2 » Ảnd I will send an angel before thee, 34 Therefore, now go, lead the people unto and I will drive out the Canaanite, the Amothe place of which I have spoken unto thee: rite, and the Hittite, and the Perizzite, the Hii behold, mine Angel shall go before thee: nev- vite, and the Jebusite : ertheless, " in the day when I visit, I will visit 3 a Unto a land flowing with milk and honey: their sin upon them.

bo for I will not go up in the midst of thee, for thou 35 And the LORD plagued the people, because art a stiff-necked people, lest d I consume thee they made the calf, which Aaron made. CHAPTER XXXIII.

4 T And when the people heard these evil Moses is commanded to depare from the mount, and lead up the people toward the tidings, they mourned; and no man did put

on him his ornaments. and the Lord refuses to go widi them, 3. The people mourn, and surip themelves of Urir ornamenta, 4-6. The tabernacle or tent in pitched without the camp, 7.

5 For the Lord had said unto Moses, Say Moses goes to it, lo consult the Lord, and the cloudy pillar descends on it, 8, 9. The

unto the children of Israel, & Ye are a stillpeople, standing at their teut doors, witness this, 10. The Lord speaks familiarly with Mous, he returns to the camp, and leaves Joma in the taternacle, 11. Moses necked people; I will come up k into the midst pleals wiun God, and desires to know whom he will send to tw their suchen and to be of thee in a moment, and consume thee; thereshall go with them, 1. Maxes plea is that the people may be taken under the divine fore, now put off thy ornaments from thee, that

And God promises to make his goxiness paw before them, and to pro I may i know what to do unto thee. claim his name, 19. Showwiat no man can see his glory and live, 20, but promises to put him in a cleft of the rock, and to cover him with his hand while his glory

6 And the children of Israel stripped thempasst] by, and then to remove his band, and let him see his back parts, 21-23. selves of their ornaments by the mount Horeb.

7 | And Moses took the tabernacle, and pitchDepart, and go up hence, thou ed it without the camp, afar off from the camp,

in the way;

glory, 18.

An Exod. Isr. I.

45

A De the Lord said unto Moses

Psal. 69. 23. Roin. 9. 3. Psa 56. 8. & 139. 16. Dan. 12. 1. Phil. 4. 3. Rev 3. 5. & 13. 8. & 17. 8. & 20. 12, 15. & 21. 27. & 22. 19. Lev. 23. 30. Ezek. 18. 4.-- Cb. 37. 2, 14, &c. Numb). 20. 16. -- Deut. 32. 35. Amos 3. 14. Rom. 2. 5, 6.-- 2 Sain. 12. 9 Acts 7. 41. --W Ch. 32 7.-x Gen. 12 7. Ch. 32. 13.- Ch. 32. 34. & 31. .

z Dent. 7. 22. Jorb. 24.11.a Ch. 3. 8. -b Ver. 15, 17.-- Ch. 32 9. & 34. 9. Deut 9. 6, 13. Ch. 23. 21 & 32. 10. Numb. 16. 21, 45.-e Numbs. 14. 1,39-1 Lev. lu. 6. 2 Sam. 19. 24. I king 21. 27. 2 Kings 19.1. Esther 4.1, 4. 9. 3. Job l. 20. & 2. 12. Isai. 32. 11. Ezek. 2. 17, 3. & 2. 16.-8 Ver. 3.- See Nurab. 16. 45, 46 i Deut. 8. 2 Psa. 139. 23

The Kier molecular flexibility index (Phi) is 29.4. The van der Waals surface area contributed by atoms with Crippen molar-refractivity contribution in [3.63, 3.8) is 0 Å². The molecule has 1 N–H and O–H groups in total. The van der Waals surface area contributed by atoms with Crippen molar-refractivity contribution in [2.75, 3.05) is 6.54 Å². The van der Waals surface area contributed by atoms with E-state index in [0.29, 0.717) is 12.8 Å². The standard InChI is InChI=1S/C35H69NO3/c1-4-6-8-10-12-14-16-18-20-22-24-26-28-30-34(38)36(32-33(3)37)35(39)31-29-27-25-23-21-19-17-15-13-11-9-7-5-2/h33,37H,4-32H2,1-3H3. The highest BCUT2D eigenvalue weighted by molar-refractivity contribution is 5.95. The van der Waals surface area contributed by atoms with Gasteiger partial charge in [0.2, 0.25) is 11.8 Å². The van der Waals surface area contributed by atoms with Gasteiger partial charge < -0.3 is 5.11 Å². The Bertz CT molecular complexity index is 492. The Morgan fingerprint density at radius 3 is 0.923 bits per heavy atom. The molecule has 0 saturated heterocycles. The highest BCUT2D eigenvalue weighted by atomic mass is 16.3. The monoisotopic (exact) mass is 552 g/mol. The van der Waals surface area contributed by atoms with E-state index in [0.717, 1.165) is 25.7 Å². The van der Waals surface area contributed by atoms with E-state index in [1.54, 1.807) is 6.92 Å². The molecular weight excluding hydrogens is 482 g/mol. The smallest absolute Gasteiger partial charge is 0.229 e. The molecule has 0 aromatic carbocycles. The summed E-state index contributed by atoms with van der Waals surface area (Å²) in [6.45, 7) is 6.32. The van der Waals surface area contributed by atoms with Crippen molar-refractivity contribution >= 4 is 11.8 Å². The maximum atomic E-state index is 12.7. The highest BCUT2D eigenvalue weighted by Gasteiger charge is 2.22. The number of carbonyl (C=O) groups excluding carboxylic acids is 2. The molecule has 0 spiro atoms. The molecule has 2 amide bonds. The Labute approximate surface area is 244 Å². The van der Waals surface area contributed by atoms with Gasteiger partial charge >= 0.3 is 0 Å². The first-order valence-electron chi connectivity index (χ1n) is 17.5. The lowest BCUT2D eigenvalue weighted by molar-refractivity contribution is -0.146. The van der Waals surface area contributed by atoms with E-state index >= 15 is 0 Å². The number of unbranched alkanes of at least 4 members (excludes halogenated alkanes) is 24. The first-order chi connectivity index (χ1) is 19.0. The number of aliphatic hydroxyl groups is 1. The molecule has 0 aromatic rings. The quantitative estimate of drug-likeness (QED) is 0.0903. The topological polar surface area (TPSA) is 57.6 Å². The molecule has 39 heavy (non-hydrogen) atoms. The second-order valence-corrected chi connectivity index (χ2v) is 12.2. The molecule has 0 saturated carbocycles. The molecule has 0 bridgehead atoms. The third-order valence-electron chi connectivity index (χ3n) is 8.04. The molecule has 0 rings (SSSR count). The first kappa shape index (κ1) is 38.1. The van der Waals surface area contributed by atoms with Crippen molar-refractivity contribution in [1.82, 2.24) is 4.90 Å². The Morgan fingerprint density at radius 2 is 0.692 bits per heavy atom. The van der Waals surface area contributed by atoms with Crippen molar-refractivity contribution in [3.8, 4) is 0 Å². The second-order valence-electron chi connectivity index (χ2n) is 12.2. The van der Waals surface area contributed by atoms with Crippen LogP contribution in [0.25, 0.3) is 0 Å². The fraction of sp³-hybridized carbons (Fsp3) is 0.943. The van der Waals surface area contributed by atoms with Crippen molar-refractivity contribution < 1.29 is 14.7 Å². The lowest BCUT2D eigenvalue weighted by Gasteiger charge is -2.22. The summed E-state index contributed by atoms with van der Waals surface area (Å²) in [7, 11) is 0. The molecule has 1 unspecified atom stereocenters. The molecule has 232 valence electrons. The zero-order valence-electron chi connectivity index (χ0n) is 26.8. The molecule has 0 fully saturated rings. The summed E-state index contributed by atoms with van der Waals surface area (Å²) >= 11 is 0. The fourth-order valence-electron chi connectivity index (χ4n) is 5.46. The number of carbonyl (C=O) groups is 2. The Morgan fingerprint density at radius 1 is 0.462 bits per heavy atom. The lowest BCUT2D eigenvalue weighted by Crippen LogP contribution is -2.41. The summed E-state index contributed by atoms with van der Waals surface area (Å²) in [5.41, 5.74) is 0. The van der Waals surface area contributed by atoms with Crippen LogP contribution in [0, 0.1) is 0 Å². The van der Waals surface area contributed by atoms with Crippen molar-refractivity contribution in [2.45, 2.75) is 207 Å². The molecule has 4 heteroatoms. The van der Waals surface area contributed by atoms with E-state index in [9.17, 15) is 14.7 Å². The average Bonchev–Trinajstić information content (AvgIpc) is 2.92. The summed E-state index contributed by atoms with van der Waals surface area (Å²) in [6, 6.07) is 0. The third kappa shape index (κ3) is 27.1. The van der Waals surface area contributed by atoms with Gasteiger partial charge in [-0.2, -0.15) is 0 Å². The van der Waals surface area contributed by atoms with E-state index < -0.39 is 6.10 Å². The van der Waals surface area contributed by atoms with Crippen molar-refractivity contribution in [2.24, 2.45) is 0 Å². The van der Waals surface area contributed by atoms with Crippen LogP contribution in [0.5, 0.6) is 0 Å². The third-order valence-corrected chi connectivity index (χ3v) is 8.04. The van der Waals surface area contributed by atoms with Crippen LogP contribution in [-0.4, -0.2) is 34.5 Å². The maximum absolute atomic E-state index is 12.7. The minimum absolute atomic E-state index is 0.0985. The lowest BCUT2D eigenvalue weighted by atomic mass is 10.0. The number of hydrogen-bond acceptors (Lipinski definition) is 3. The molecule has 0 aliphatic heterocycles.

list of their respective families, under that tribe. This was shall not enter into the promised land. They shall wander the book of life: but when any of those died, his name in the wilderness till the present generation become extinct. might be considered as blotted out from this list. Our Verse 35. The Lord plagued the people] Every time baptismal registers, which record the births of all the in- they transgressed afterward, Divine Justice seems to have habitants of a particular parish or district, and which are remembered this transgression against them. The Jews properly our books of life; and our bills of mortality, have a metaphorical saying, apparently founded on this which are properly our books of death, or the lists of those text: "No affliction has ever happened io Israel, in which who are thus blotted out from our baptismal registers, or there was not some particle of the dust of the golden calf.” books of life, are very significant and illustrative remains 1. The attentive reader has seen enough in this chapter of the ancient registers, or books of life and death, among to induce him to exclaim, How soon a clear sky may be the Jews, the Grecks, the Romans, and most ancient na overcast! How soon may the brightest prospects be oba tions. Ii is worthy of remark, that, in China, the names scured! Israel had just ratified its covenant with Jehovah, of the persons who have been tried on criminal processes, and had received the most encouraging and unequivocal are written in two distinct books, which are called the pledges of his protection and love. But they sinned, and book of life, and the book of death; those who have been provoked the Lord to depart from them, and to destroy the acquitted, or who have not been capitally convicted, are work of his hands. A lule more faith, patience, and perwritten in the former ; those who have been found guilty, severance, and they should have been safely brought into in the latter. These two books are presented to the em the promised land. For want of a little more dependence peror by his ministers, who, as sovereign, has a right to upon God, how often does an excellent beginning come to erase any name from either : to place the living among an unhappy, conclusion. Many, who were just on the the dead, that he may die; or the dead, that is, the person borders of the promised land, and about to cross Jordan, condemned to death, among the living, that he may be have, through an act of unfaithfulness, been turned back preserved. Thus he blots out of the book of life, or the to wander many a dreary year in the wilderness. Reader, book of death, according to his sovereign pleasure, on the be on thy guard! Trust in Christ, and watch unto prayer. representation of his ministers, or the intercession of 2. Many people have been greatly distressed on losing friends, &c. An ancient, extremely rich picture, in my their baptismal register, and have been reduced, in conseown possession, representing this circumstance, painted in quence, to great political inconvenience. But still they China, was thus interpreted to me by a native Chinese. had their lives, and should a living man complain?. But